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Oncogene. 2010 Feb 18;29(7):949-56. doi: 10.1038/onc.2009.376. Epub 2009 Nov 2.

A common gain of function of p53 cancer mutants in inducing genetic instability.

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Section of Molecular Biology, Division of Biological Sciences, University of California, La Jolla, CA, USA.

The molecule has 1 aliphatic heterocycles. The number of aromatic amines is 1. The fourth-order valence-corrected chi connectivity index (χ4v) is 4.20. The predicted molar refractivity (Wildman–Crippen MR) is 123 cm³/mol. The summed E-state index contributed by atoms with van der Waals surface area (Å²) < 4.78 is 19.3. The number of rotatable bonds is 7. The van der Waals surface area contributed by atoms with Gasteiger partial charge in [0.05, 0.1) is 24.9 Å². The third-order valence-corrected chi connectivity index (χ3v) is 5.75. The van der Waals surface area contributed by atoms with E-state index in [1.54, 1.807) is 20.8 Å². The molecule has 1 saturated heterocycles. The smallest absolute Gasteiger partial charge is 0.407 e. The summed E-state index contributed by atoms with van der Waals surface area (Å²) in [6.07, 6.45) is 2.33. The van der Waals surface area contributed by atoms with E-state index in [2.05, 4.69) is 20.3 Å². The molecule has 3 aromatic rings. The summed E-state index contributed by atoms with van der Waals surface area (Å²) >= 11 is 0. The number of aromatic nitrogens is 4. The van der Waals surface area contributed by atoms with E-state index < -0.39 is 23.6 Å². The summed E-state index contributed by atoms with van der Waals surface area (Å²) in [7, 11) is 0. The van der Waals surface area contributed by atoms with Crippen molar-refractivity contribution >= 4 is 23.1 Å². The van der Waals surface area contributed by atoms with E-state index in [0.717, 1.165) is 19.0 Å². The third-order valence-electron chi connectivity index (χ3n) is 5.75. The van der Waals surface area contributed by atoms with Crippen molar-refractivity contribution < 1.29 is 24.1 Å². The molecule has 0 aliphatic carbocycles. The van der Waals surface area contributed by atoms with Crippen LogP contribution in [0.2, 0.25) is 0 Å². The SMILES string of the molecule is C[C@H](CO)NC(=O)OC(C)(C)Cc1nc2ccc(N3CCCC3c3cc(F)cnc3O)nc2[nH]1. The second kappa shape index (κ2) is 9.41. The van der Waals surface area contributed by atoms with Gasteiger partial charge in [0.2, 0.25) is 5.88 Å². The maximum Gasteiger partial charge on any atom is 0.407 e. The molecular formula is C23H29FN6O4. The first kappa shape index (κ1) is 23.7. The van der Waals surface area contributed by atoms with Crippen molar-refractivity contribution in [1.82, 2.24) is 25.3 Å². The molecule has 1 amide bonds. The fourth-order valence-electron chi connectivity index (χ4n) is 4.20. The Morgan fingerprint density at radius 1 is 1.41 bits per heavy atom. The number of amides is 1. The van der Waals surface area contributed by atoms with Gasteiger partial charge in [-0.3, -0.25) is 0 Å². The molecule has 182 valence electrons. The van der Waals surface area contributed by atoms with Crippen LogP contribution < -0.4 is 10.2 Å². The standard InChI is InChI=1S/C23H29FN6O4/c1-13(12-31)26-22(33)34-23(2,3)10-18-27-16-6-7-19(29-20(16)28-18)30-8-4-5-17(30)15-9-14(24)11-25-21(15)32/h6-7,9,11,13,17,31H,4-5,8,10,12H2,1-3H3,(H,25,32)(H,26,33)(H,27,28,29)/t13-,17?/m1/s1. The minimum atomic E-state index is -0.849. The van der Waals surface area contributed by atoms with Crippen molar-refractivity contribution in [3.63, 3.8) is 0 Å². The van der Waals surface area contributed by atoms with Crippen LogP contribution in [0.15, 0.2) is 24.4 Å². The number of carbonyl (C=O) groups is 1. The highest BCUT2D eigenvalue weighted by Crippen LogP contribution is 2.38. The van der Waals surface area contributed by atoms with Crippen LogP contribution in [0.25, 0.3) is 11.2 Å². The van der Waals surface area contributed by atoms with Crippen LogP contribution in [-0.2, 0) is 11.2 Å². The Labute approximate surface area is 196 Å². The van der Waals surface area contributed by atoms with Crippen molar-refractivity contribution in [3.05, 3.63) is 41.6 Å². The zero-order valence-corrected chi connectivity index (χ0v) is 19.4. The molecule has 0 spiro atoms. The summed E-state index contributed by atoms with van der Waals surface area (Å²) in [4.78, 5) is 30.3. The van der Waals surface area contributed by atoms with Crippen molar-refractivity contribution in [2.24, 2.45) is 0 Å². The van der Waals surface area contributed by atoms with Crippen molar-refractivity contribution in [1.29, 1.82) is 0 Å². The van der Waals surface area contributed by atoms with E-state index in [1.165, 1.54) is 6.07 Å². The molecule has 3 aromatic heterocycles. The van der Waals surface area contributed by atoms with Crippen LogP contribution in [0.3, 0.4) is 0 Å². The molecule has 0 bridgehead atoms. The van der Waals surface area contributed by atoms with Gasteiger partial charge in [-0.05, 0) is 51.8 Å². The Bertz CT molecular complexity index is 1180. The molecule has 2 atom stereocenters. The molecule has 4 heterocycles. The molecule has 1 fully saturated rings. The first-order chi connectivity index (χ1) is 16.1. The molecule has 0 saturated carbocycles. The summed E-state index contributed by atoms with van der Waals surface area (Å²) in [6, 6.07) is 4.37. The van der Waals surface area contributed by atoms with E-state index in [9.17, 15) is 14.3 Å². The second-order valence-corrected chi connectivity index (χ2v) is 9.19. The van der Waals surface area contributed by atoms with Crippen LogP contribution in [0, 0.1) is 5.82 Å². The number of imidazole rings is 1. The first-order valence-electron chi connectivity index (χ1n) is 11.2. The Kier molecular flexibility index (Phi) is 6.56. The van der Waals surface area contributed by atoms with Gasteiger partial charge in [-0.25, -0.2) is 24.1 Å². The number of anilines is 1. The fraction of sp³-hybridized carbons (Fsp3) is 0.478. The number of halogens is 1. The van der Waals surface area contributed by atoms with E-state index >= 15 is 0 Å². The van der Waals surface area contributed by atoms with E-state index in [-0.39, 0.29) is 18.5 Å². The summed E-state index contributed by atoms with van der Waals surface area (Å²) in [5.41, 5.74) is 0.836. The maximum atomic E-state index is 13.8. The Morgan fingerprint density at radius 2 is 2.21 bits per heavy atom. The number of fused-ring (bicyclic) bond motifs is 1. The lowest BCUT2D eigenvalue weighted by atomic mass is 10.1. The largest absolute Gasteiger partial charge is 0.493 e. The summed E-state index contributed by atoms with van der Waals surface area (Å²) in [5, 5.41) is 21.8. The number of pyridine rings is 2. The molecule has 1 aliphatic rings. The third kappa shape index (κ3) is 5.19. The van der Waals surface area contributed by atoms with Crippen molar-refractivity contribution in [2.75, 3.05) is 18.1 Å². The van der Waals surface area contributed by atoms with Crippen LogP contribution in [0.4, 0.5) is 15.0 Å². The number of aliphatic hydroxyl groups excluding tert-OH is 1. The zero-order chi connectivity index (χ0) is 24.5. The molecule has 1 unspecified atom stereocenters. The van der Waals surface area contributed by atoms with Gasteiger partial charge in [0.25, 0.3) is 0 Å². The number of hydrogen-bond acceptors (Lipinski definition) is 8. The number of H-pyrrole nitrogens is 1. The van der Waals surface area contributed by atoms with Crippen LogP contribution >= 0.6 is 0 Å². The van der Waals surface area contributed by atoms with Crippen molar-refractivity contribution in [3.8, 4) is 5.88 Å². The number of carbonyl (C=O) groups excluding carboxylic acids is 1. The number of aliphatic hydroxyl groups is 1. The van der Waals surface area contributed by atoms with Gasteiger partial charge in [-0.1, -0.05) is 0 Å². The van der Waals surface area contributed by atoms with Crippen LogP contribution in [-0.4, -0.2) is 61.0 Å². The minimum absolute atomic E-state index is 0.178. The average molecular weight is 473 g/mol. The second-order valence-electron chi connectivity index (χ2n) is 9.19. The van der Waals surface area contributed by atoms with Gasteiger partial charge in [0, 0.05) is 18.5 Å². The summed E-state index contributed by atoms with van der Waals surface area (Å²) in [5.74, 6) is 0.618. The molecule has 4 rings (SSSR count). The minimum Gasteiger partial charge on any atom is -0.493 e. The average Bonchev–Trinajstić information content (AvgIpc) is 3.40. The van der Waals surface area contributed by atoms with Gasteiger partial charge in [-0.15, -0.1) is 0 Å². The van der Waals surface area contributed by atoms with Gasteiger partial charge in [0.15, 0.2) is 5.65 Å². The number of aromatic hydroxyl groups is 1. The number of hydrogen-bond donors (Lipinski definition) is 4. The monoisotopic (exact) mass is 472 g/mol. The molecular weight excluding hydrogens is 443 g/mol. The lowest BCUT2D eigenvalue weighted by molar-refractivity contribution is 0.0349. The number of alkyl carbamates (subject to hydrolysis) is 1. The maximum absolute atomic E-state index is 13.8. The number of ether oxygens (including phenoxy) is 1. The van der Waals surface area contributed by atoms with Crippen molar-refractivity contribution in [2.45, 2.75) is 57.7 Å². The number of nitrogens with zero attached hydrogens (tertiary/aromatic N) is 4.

The critical tumor suppressor p53 is mutated in over half of all human cancers. The majority of p53 cancer mutations are missense mutations, which can be classified into contact mutations that directly disrupt the DNA-binding of p53 but have modest impact on p53 conformation and structural mutations that greatly disrupt p53 conformation. Many p53 cancer mutants, including the hot spot mutations (R175H, R248W and R273H), not only lose p53-dependent tumor-suppressor activities, but also acquire new oncogenic activities to promote cancer. Therefore, it is critical to elucidate the gain of oncogenic function of p53 cancer mutants. Using humanized p53-mutant knock-in mouse models, we have identified a gain of oncogenic function shared by the most common p53 contact mutants (R273H and R248W) and structural mutant (R175H). This gain of function inactivates Mre11/ATM-dependent DNA damage responses, leading to chromosomal translocation and defective G(2)/M checkpoint. Considering the critical roles of ATM in maintaining genetic stability and therapeutic responses to many cancer treatments, the identification of this common gain of function of p53 cancer mutants will have important implication on the drug resistance of a significant portion of human cancers that express either the contact or structural p53 cancer mutants.

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